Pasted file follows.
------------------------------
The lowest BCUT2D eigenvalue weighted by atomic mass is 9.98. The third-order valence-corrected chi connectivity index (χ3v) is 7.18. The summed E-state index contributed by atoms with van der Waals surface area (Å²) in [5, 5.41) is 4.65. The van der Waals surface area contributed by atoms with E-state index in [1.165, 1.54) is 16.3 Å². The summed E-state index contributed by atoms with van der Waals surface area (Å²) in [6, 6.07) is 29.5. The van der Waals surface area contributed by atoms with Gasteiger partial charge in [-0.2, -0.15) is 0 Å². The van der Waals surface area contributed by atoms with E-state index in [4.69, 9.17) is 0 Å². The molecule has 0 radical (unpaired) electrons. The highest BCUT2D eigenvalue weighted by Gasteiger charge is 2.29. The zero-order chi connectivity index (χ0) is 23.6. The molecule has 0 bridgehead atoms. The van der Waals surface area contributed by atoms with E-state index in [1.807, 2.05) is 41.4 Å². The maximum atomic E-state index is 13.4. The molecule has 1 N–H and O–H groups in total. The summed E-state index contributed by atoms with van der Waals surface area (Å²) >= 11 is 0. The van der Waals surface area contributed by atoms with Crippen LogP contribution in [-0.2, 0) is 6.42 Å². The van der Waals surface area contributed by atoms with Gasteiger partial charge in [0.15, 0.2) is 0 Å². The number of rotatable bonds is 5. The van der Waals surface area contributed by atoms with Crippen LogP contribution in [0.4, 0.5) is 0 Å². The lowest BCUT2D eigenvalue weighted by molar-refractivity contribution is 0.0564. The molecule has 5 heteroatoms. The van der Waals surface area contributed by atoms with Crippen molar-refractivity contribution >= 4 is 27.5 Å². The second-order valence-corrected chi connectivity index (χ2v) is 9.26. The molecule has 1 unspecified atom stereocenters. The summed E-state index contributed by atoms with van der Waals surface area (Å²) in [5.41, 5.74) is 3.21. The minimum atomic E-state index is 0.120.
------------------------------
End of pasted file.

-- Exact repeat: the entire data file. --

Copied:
The lowest BCUT2D eigenvalue weighted by atomic mass is 9.98. The third-order valence-corrected chi connectivity index (χ3v) is 7.18. The summed E-state index contributed by atoms with van der Waals surface area (Å²) in [5, 5.41) is 4.65. The van der Waals surface area contributed by atoms with E-state index in [1.165, 1.54) is 16.3 Å². The summed E-state index contributed by atoms with van der Waals surface area (Å²) in [6, 6.07) is 29.5. The van der Waals surface area contributed by atoms with Gasteiger partial charge in [-0.2, -0.15) is 0 Å². The van der Waals surface area contributed by atoms with E-state index in [4.69, 9.17) is 0 Å². The molecule has 0 radical (unpaired) electrons. The highest BCUT2D eigenvalue weighted by Gasteiger charge is 2.29. The zero-order chi connectivity index (χ0) is 23.6. The molecule has 0 bridgehead atoms. The van der Waals surface area contributed by atoms with E-state index in [1.807, 2.05) is 41.4 Å². The maximum atomic E-state index is 13.4. The molecule has 1 N–H and O–H groups in total. The summed E-state index contributed by atoms with van der Waals surface area (Å²) >= 11 is 0. The van der Waals surface area contributed by atoms with Crippen LogP contribution in [-0.2, 0) is 6.42 Å². The van der Waals surface area contributed by atoms with Gasteiger partial charge in [0.15, 0.2) is 0 Å². The number of rotatable bonds is 5. The van der Waals surface area contributed by atoms with Crippen LogP contribution in [0.4, 0.5) is 0 Å². The lowest BCUT2D eigenvalue weighted by molar-refractivity contribution is 0.0564. The molecule has 5 heteroatoms. The van der Waals surface area contributed by atoms with Crippen molar-refractivity contribution >= 4 is 27.5 Å². The second-order valence-corrected chi connectivity index (χ2v) is 9.26. The molecule has 1 unspecified atom stereocenters. The summed E-state index contributed by atoms with van der Waals surface area (Å²) in [5.41, 5.74) is 3.21. The minimum atomic E-state index is 0.120.